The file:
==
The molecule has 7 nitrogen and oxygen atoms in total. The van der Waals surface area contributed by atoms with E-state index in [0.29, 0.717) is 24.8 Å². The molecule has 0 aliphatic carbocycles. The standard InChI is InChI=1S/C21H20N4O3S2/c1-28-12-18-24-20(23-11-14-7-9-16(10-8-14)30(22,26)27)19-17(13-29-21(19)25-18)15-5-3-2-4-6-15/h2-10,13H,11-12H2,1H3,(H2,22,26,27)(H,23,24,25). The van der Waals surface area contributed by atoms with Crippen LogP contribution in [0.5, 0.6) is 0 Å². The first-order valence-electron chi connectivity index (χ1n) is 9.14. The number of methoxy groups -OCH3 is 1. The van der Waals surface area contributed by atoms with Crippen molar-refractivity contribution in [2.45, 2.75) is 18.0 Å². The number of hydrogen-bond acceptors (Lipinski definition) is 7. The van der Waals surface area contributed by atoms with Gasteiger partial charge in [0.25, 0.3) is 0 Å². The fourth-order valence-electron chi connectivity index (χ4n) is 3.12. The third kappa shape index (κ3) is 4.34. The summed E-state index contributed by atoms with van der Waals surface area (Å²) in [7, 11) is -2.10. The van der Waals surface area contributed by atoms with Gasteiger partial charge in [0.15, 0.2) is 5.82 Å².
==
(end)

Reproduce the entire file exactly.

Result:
The molecule has 7 nitrogen and oxygen atoms in total. The van der Waals surface area contributed by atoms with E-state index in [0.29, 0.717) is 24.8 Å². The molecule has 0 aliphatic carbocycles. The standard InChI is InChI=1S/C21H20N4O3S2/c1-28-12-18-24-20(23-11-14-7-9-16(10-8-14)30(22,26)27)19-17(13-29-21(19)25-18)15-5-3-2-4-6-15/h2-10,13H,11-12H2,1H3,(H2,22,26,27)(H,23,24,25). The van der Waals surface area contributed by atoms with Crippen LogP contribution in [0.5, 0.6) is 0 Å². The first-order valence-electron chi connectivity index (χ1n) is 9.14. The number of methoxy groups -OCH3 is 1. The van der Waals surface area contributed by atoms with Crippen molar-refractivity contribution in [2.45, 2.75) is 18.0 Å². The number of hydrogen-bond acceptors (Lipinski definition) is 7. The van der Waals surface area contributed by atoms with Gasteiger partial charge in [0.25, 0.3) is 0 Å². The fourth-order valence-electron chi connectivity index (χ4n) is 3.12. The third kappa shape index (κ3) is 4.34. The summed E-state index contributed by atoms with van der Waals surface area (Å²) in [7, 11) is -2.10. The van der Waals surface area contributed by atoms with Gasteiger partial charge in [0.15, 0.2) is 5.82 Å².